Somebodies Who Were Ignored by Nobodies

By Sharmini Jayawardena

Illustration: Casey Chin

This comes as a pun on Kumari Jayawardena’s research thesis titled Nobodies to Somebodies, setting forth to understand the real story behind particularly the Dhurava caste, and other neutralized or even trivialized castes of Sri Lanka.

I have not read the book. But, having been born to a Dhurava father, I understand very well what Kumari Jayawardena seeks to enunciate in her book. The type of prejudice and partiality shown in various quarters by the hierarchy in the caste system, towards the ‘inferior’ castes, was unacceptable.

If you look at the social clubs, which pose as sports clubs, an adjunct coming from the Colonial times as in club-ism in the upper crust of British society, you see what I mean.

The Sinhalese Sports Club or the SSC, situated in Maitland Place, Colombo 07, is jokingly known as the Salagama Sports Club. The Salagama people belong to the cinnamon peeling caste, and the weavers and soldiers. They form the backbone of the wealthy residential high society coterie who come from the area known as Kurunduwatte, Cinnamon Gardens and Colombo 07.

In fact, Cinnamon Gardens, Colombo 07 was built upon their wealth!

This cinnamon peeling caste honed their wealth exporting the rare spice even now known distinctly as Ceylon cinnamon! Beyond this their contribution to the broader society as a whole has been minuscule, if I may say so.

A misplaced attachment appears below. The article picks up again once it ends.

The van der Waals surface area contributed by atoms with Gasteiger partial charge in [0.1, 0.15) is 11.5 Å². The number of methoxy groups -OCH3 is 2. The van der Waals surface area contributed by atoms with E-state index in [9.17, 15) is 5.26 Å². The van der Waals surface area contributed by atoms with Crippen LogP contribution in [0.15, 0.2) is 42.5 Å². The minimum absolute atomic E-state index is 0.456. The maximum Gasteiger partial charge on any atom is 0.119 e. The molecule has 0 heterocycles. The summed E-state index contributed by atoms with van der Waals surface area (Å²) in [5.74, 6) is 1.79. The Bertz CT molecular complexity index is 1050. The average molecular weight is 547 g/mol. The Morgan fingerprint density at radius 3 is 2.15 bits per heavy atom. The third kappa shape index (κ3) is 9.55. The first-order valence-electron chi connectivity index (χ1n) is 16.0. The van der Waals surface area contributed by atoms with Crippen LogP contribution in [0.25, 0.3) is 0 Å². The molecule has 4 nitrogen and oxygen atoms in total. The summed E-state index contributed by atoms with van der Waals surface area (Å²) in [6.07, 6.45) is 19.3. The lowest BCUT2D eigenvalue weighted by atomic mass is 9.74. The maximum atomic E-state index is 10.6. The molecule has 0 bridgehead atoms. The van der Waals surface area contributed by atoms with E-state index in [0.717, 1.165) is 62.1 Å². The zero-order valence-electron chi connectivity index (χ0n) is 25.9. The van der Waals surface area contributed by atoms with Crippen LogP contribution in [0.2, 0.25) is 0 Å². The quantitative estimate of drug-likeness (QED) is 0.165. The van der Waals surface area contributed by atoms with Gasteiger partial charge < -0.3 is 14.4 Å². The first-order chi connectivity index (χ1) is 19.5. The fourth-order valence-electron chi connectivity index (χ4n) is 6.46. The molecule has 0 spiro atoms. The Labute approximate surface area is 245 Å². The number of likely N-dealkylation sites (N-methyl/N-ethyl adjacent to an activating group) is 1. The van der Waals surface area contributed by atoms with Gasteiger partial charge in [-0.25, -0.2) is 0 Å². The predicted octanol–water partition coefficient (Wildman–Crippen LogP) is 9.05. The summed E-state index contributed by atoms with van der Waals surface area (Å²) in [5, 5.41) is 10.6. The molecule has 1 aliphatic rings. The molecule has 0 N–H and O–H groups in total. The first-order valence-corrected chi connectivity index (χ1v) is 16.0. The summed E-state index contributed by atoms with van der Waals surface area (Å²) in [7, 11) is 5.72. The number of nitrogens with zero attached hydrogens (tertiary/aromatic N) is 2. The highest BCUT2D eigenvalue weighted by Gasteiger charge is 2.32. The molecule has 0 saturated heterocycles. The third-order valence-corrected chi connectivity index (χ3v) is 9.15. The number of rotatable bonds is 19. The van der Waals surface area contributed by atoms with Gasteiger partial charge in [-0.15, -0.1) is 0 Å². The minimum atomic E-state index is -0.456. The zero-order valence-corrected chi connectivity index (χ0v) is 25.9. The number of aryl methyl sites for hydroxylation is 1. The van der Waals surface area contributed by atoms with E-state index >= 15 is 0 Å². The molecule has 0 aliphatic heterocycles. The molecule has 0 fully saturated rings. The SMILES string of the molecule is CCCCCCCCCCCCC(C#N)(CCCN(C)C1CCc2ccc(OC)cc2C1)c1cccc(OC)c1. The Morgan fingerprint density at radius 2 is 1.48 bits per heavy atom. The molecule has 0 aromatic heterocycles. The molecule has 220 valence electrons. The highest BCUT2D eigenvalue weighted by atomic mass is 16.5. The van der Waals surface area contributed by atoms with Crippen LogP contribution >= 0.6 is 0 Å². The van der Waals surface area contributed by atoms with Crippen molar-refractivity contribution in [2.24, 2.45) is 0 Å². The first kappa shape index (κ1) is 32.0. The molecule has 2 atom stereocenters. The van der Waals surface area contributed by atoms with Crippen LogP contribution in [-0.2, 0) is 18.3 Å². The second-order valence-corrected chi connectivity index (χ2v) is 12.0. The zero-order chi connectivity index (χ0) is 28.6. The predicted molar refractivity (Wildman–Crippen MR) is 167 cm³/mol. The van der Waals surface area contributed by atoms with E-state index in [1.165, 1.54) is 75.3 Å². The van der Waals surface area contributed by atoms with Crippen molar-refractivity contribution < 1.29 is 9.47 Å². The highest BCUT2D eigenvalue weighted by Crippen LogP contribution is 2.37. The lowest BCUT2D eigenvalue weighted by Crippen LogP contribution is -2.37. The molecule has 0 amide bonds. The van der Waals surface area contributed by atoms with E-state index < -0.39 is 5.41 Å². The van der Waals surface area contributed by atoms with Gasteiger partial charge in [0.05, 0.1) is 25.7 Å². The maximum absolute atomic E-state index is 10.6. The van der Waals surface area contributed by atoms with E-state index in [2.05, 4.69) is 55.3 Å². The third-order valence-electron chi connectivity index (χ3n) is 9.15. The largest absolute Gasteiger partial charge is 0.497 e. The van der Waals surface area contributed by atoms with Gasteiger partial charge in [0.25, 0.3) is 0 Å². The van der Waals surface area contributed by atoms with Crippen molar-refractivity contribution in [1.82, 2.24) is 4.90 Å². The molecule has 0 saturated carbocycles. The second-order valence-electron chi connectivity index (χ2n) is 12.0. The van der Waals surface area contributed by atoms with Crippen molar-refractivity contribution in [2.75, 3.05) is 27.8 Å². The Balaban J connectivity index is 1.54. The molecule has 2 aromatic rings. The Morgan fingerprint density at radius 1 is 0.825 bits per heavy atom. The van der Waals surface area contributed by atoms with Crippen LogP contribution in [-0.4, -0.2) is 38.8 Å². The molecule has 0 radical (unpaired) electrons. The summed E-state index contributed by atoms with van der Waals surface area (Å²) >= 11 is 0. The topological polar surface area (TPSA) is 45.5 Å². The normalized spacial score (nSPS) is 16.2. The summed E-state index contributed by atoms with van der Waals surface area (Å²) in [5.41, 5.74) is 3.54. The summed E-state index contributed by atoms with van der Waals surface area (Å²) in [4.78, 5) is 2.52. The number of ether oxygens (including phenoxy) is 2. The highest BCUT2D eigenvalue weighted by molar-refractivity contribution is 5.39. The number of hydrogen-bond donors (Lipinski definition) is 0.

They were derogatorily known as the Haali and the loud people!

The Govigama caste, which my mother came from, was considered the top of the heap, being the providers of the most important factor for the Kingdom in an Asian feudal society, rice cultivation and the production of rice. Btw, my father used to call them “earth worms” and rightly so as they remained dormant, but fertilizing the earth.

According to general acceptance, second came the Salagama caste, and third in line are the Karava, or the Fishing cast. There are other minor castes down the line.

The Dhurava can be considered fourth in line. The Dhurava caste carried out the task of climbing the coconut trees to harvest the coconuts as well as to tap the coconut flower to harvest the sap for making the hooch called Rah and the sugar known as juggery and treacle, though this profession is handled by the Hakuru caste. Those who clime the trees are also referred to derogatorily as “tree climbers”.

I’m not sure if rubber tappers also belonged to the Dhurava caste, as they too deal with trees.

However, the Salagama caste lorded over the rest for being the only individual procurers of foreign currency, especially in the later period of the predominance of this caste system. Thereby they proceeded to dominate most areas of society that mattered and were able to reach the upper levels of the Civil or Administrative Service as well as occupy the top jobs in the Mercantile Sector.

In other words, they were considered the be all and end all when it came to social niceties and fashionable living, needless to say, very erroneously.

As iconic Centres pertaining to the arts and the sciences developed and came to the fore, such as the Melbourne Art Classes, which is now known as Cora Abraham Art Classes or CAAC, Heywood or University of the Visual and Performing Arts, the CISIR or the Ceylon Institute for Scientific and Industrial Research, now known as the Industrial Technology Institute, and other such educational hubs opened up to the wider community, these Salagama strongholds were visibly denigrated to the back burner.

There were times when even the mere mention of Salagama names were uttered in absolute awe and rapture. Only to be heard in muted hushed terms!